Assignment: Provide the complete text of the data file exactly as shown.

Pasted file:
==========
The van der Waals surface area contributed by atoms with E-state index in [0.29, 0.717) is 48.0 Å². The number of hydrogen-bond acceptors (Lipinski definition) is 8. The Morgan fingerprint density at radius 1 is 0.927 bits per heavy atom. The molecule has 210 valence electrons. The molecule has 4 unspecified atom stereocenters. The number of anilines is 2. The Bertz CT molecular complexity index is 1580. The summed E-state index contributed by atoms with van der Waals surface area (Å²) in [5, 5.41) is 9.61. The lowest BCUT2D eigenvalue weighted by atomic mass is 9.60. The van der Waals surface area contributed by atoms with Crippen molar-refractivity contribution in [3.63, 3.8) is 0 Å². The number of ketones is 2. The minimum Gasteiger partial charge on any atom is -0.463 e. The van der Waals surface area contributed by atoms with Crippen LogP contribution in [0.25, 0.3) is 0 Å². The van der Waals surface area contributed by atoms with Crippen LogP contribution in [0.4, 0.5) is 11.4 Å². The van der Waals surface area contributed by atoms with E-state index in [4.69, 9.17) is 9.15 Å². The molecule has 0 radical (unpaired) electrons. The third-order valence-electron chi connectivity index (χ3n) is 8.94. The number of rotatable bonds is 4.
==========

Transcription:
The van der Waals surface area contributed by atoms with E-state index in [0.29, 0.717) is 48.0 Å². The number of hydrogen-bond acceptors (Lipinski definition) is 8. The Morgan fingerprint density at radius 1 is 0.927 bits per heavy atom. The molecule has 210 valence electrons. The molecule has 4 unspecified atom stereocenters. The number of anilines is 2. The Bertz CT molecular complexity index is 1580. The summed E-state index contributed by atoms with van der Waals surface area (Å²) in [5, 5.41) is 9.61. The lowest BCUT2D eigenvalue weighted by atomic mass is 9.60. The van der Waals surface area contributed by atoms with Crippen molar-refractivity contribution in [3.63, 3.8) is 0 Å². The number of ketones is 2. The minimum Gasteiger partial charge on any atom is -0.463 e. The van der Waals surface area contributed by atoms with Crippen LogP contribution in [0.25, 0.3) is 0 Å². The van der Waals surface area contributed by atoms with Crippen LogP contribution in [0.4, 0.5) is 11.4 Å². The van der Waals surface area contributed by atoms with E-state index in [4.69, 9.17) is 9.15 Å². The molecule has 0 radical (unpaired) electrons. The third-order valence-electron chi connectivity index (χ3n) is 8.94. The number of rotatable bonds is 4.